G20 finance ministers sign off on global tax deal
The purpose of the global tax plan is to prevent multinational companies from using tax havens for their profits.
Finance ministers of the G20 have signed off on a global tax reform plan.
The deal that 130 countries agreed to last week "seeks to introduce an international tax on multinational companies and sets a global minimum tax rate of 15 percent," POLITICO reported.
The purpose of the plan is to prevent multinational companies from using tax havens for their profits.
This global tax reform plan will not be finalized until the Rome G20 Summit in October, as remaining details still need to be worked out.
The G20 is an international forum that aims to address major issues that are tied to the global economy.
"This is a victory for tax fairness, for social justice and for the multilateral system," said the European commissioner for the economy, Paolo Gentiloni. "But our work is not done. We have until October to finalise this agreement. I am optimistic that we will be able in that time also to reach a consensus among all European Union Member States on this crucial issue."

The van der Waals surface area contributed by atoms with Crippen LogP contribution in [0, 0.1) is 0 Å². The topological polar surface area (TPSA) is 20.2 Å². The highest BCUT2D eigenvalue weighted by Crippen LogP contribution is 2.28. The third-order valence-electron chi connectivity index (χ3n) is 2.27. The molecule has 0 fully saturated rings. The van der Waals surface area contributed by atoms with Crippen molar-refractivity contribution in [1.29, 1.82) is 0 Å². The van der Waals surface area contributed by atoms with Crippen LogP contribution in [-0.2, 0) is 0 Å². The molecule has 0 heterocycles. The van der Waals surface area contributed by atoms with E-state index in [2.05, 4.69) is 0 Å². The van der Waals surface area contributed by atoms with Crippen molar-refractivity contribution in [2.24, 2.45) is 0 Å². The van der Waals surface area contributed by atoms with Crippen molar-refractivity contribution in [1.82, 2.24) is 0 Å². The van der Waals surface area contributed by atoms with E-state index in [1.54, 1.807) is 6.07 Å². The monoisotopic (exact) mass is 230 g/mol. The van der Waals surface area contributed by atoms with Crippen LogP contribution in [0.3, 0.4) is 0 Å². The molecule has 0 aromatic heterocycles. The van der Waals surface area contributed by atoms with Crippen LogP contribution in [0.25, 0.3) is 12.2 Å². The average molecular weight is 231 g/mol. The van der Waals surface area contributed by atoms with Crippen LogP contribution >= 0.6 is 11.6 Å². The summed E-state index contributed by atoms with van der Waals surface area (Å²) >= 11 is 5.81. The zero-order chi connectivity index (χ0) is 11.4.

There are still some European Union countries, like Hungary, that are opposed to the global tax reform plan.
One of the issues that remains unresolved is whether the global tax would "replace levies like the European Commission's planned digital tax, which the EU executive hopes will help finance the bloc's post-coronavirus recovery fund," POLITICO reported.
The U.S. wants the levy dropped, as it argues that it harms American tech companies and undermines the G20 deal, which the European Commission denies.